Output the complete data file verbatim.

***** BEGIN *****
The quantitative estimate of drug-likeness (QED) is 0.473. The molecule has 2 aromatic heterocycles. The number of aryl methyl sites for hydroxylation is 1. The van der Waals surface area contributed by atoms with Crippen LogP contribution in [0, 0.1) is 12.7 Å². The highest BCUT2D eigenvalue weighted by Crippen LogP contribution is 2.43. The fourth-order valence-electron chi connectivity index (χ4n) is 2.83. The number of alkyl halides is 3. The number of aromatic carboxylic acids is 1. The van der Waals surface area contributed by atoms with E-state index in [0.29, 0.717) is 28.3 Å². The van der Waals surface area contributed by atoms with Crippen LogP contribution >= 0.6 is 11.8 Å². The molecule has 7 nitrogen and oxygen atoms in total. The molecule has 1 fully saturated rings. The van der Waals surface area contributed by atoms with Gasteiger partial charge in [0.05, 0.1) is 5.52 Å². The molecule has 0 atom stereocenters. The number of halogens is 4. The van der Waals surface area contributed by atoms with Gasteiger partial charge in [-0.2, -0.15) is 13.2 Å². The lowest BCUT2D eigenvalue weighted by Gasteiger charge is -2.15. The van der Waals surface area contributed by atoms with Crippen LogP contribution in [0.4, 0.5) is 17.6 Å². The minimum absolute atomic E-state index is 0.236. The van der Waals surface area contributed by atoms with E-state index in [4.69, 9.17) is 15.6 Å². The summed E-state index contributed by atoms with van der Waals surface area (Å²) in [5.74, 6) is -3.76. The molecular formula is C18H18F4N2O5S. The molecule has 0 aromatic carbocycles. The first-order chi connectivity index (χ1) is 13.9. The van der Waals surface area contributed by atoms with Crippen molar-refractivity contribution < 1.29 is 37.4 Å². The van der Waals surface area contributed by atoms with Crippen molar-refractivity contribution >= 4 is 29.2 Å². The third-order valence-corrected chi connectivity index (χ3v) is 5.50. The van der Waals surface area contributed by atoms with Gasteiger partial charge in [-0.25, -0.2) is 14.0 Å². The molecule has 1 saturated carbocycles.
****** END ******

The quantitative estimate of drug-likeness (QED) is 0.473. The molecule has 2 aromatic heterocycles. The number of aryl methyl sites for hydroxylation is 1. The van der Waals surface area contributed by atoms with Crippen LogP contribution in [0, 0.1) is 12.7 Å². The highest BCUT2D eigenvalue weighted by Crippen LogP contribution is 2.43. The fourth-order valence-electron chi connectivity index (χ4n) is 2.83. The number of alkyl halides is 3. The number of aromatic carboxylic acids is 1. The van der Waals surface area contributed by atoms with E-state index in [0.29, 0.717) is 28.3 Å². The van der Waals surface area contributed by atoms with Crippen LogP contribution >= 0.6 is 11.8 Å². The molecule has 7 nitrogen and oxygen atoms in total. The molecule has 1 fully saturated rings. The van der Waals surface area contributed by atoms with Gasteiger partial charge in [0.05, 0.1) is 5.52 Å². The molecule has 0 atom stereocenters. The number of halogens is 4. The van der Waals surface area contributed by atoms with Gasteiger partial charge in [-0.2, -0.15) is 13.2 Å². The lowest BCUT2D eigenvalue weighted by Gasteiger charge is -2.15. The van der Waals surface area contributed by atoms with Crippen LogP contribution in [0.4, 0.5) is 17.6 Å². The minimum absolute atomic E-state index is 0.236. The van der Waals surface area contributed by atoms with E-state index in [4.69, 9.17) is 15.6 Å². The summed E-state index contributed by atoms with van der Waals surface area (Å²) in [5.74, 6) is -3.76. The molecular formula is C18H18F4N2O5S. The molecule has 0 aromatic carbocycles. The first-order chi connectivity index (χ1) is 13.9. The van der Waals surface area contributed by atoms with Crippen molar-refractivity contribution < 1.29 is 37.4 Å². The van der Waals surface area contributed by atoms with Crippen molar-refractivity contribution >= 4 is 29.2 Å². The third-order valence-corrected chi connectivity index (χ3v) is 5.50. The van der Waals surface area contributed by atoms with Gasteiger partial charge in [-0.25, -0.2) is 14.0 Å². The molecule has 1 saturated carbocycles.